All in all, it is one of the best resources available online, not only because it provides teachers with good ideas and materials for their classrooms, but also because it treats children as intelligent beings who can explore the text in depth and address more complex issues. Children can learn and have a good time, while they also develop attitudinal and psychomotor skills.


Within the context of EDUCASTUR, the educational website of the region of Asturias, one finds the NEA, which stands for “Navegador Educacional de Asturias” [Educational Browser of Asturias], an interactive site where children at preschool and primary school level can log in and find many activities focused on the different subjects or fields that are part of their curriculum. Together with the restricted area of the site, which requires to log in, NEA also offers a series of open resources which include activities to learn about the history and scenery of Asturias, plants and animals, environmental and health issues, or even a platform full of resources for teachers and students called “Internet en el aula” [Internet in the classroom]. Among these pedagogical means, there exists one devoted to Don Quixote.

Entitled “El caballero Don Quijote: la aventura de los molinos” [Don Quixote the Knight: the Adventure of the Windmills], it was developed in 2005 as part of the celebration of the centenary of the first part of the novel. It focuses on one episode only, the tilting at windmills, in order to enable young children to approach it. The choice, according to its creators Néstor Alonso and Fernando Posada, is based on the fact that it is probably the best known adventure in the whole book (2005: web). This is probably true, as the first allusion we have to Cervantes’ knight outside Spain is a reference to the tilting of windmills, and this as early as 1607 (Avalle-Arce, 1989: 58-9). Moreover, most editions of this classic for children include this episode which comes to prove that it must have been popular among young readers, and that it still is. Therefore, the creators are safe in their assumption that children will like it, and maybe even relate to it as a familiar episode.

The language has been adapted while still maintaining the characteristic tone and discourse of the knight and his squire. The multimedia animation is very appealing and engaging. The design is reminiscent of a stage and it is very user-friendly. There is a voice in off (which you can turn off and hear with or without subtitles) that retells the story while the children turn the virtual pages, as if they were being read a story. Don Quixote and Sancho also speak for us. In addition, this resource includes a brief account of Cervantes’ life and work, as well as links to other important literary and cultural resources. Finally, it provides many interactive games so as to facilitate learning, the ultimate goal of this resource (Alonso and Posada, 2005: web).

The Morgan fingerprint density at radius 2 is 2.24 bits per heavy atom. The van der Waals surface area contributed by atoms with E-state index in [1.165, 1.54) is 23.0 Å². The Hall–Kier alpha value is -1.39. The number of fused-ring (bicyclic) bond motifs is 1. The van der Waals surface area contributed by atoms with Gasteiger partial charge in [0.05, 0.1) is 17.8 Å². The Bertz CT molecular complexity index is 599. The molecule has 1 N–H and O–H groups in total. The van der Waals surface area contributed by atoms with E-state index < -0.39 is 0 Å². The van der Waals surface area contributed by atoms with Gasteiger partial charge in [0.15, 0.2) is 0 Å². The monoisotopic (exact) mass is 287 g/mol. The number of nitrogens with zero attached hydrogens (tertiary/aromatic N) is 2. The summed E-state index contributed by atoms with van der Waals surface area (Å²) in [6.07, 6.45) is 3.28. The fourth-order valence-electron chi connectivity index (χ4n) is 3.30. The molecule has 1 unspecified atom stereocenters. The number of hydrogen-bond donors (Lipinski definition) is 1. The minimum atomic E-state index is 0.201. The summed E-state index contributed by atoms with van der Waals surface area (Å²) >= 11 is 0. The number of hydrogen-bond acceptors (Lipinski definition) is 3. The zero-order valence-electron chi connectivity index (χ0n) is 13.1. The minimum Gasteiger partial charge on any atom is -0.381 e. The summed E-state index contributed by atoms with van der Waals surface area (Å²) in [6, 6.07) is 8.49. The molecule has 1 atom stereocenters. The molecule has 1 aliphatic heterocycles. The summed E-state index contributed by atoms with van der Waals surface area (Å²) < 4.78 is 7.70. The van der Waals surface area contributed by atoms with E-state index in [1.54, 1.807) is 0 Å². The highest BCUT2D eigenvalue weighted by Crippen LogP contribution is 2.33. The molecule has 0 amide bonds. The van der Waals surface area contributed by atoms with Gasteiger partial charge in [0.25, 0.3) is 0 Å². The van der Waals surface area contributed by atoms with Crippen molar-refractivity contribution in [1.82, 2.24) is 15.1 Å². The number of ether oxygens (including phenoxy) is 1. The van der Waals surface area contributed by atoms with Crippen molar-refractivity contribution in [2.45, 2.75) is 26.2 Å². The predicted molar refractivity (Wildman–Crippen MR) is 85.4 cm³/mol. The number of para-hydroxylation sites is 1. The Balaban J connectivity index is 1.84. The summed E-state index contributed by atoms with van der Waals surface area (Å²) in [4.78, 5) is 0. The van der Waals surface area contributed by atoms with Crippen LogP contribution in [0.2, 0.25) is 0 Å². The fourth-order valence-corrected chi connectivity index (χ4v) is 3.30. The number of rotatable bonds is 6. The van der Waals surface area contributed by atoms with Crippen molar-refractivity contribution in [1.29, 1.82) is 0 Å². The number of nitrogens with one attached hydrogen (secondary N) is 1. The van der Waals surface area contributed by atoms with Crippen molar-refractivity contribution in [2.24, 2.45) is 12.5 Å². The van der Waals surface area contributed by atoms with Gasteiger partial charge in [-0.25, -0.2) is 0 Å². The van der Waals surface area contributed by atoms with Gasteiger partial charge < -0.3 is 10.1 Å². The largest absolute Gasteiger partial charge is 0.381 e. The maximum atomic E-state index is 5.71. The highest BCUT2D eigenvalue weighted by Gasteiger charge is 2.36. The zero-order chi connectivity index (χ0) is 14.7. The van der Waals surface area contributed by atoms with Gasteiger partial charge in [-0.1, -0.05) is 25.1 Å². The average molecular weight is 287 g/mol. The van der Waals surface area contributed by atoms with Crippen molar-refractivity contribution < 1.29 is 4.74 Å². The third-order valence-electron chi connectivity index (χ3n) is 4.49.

Figure 6. NEA

What is noteworthy about this resource is that is preserves the spirit of the original text: it allows the children to see an image of the original frontispiece and it creates the dichotomy between the wise and funny Sancho and the mad Don Quixote, emphasizing their friendship and respect for one another. Therefore, it is more than the story children learn: they also become aware of some of the important values of the story. In addition, this resource offers a wide range of games, suitable for preschoolers and older children. What is more important, even those that seem pure entertainment provide some insight into the character of the knight and the nature of the novel. Such is the case of the one entitled “Dulcinea” in which the children must move Don Quixote through a maze to get to his beloved one before one of the giants of the story does. This game clearly versions the popular Pacman, but the setting allows the players to relate to the knight’s heroism. There are also versions of other popular games, such as memory (“Buscando parejas”) or hangman (“Descubre la palabra”). Together with these games, the site includes others in which children need to review what they have learnt about the story or the author by means of several multiple-choice questions (“La aventura” or “Cervantes”). As part of their encouragement of learning, these games provide feedback at the end and allow children to play the game as many times as they want.


Figure 7. NEA

In general, it is an attractive, engaging and useful resource that attempts successfully to bring the values of the novel (heroism, friendship) to children as well as to develop memory or understanding. What is more, it is truly interactive and requires children to develop psychomotor skills, together with ICT skills in the use of the site and the games.